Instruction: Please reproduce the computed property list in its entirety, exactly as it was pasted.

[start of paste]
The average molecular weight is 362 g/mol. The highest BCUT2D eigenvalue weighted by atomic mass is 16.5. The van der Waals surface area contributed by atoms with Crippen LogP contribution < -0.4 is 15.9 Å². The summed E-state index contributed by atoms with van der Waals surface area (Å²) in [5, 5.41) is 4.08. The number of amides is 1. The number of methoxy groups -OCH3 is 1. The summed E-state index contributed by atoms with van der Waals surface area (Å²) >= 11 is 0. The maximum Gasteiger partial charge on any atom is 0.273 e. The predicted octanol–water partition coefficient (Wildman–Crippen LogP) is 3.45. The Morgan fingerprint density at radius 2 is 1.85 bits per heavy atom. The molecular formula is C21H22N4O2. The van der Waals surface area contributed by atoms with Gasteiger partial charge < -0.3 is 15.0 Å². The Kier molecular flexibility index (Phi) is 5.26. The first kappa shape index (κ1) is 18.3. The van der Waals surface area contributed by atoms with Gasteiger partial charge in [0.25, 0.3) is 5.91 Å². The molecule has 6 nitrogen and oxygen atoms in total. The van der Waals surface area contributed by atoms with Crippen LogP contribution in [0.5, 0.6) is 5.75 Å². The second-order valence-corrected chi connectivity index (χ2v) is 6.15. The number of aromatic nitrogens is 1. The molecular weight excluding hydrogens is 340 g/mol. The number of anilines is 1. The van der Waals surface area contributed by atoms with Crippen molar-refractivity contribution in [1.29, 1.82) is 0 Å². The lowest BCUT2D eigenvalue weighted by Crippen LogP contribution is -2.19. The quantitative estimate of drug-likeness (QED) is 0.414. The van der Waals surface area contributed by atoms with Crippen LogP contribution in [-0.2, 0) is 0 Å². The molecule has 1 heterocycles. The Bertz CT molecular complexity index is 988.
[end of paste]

The average molecular weight is 362 g/mol. The highest BCUT2D eigenvalue weighted by atomic mass is 16.5. The van der Waals surface area contributed by atoms with Crippen LogP contribution < -0.4 is 15.9 Å². The summed E-state index contributed by atoms with van der Waals surface area (Å²) in [5, 5.41) is 4.08. The number of amides is 1. The number of methoxy groups -OCH3 is 1. The summed E-state index contributed by atoms with van der Waals surface area (Å²) >= 11 is 0. The maximum Gasteiger partial charge on any atom is 0.273 e. The predicted octanol–water partition coefficient (Wildman–Crippen LogP) is 3.45. The Morgan fingerprint density at radius 2 is 1.85 bits per heavy atom. The molecular formula is C21H22N4O2. The van der Waals surface area contributed by atoms with Gasteiger partial charge < -0.3 is 15.0 Å². The Kier molecular flexibility index (Phi) is 5.26. The first kappa shape index (κ1) is 18.3. The van der Waals surface area contributed by atoms with Gasteiger partial charge in [0.25, 0.3) is 5.91 Å². The molecule has 6 nitrogen and oxygen atoms in total. The van der Waals surface area contributed by atoms with Crippen LogP contribution in [0.5, 0.6) is 5.75 Å². The second-order valence-corrected chi connectivity index (χ2v) is 6.15. The number of aromatic nitrogens is 1. The molecular weight excluding hydrogens is 340 g/mol. The number of anilines is 1. The van der Waals surface area contributed by atoms with Crippen molar-refractivity contribution in [1.29, 1.82) is 0 Å². The lowest BCUT2D eigenvalue weighted by Crippen LogP contribution is -2.19. The quantitative estimate of drug-likeness (QED) is 0.414. The van der Waals surface area contributed by atoms with Crippen LogP contribution in [-0.2, 0) is 0 Å². The molecule has 1 heterocycles. The Bertz CT molecular complexity index is 988.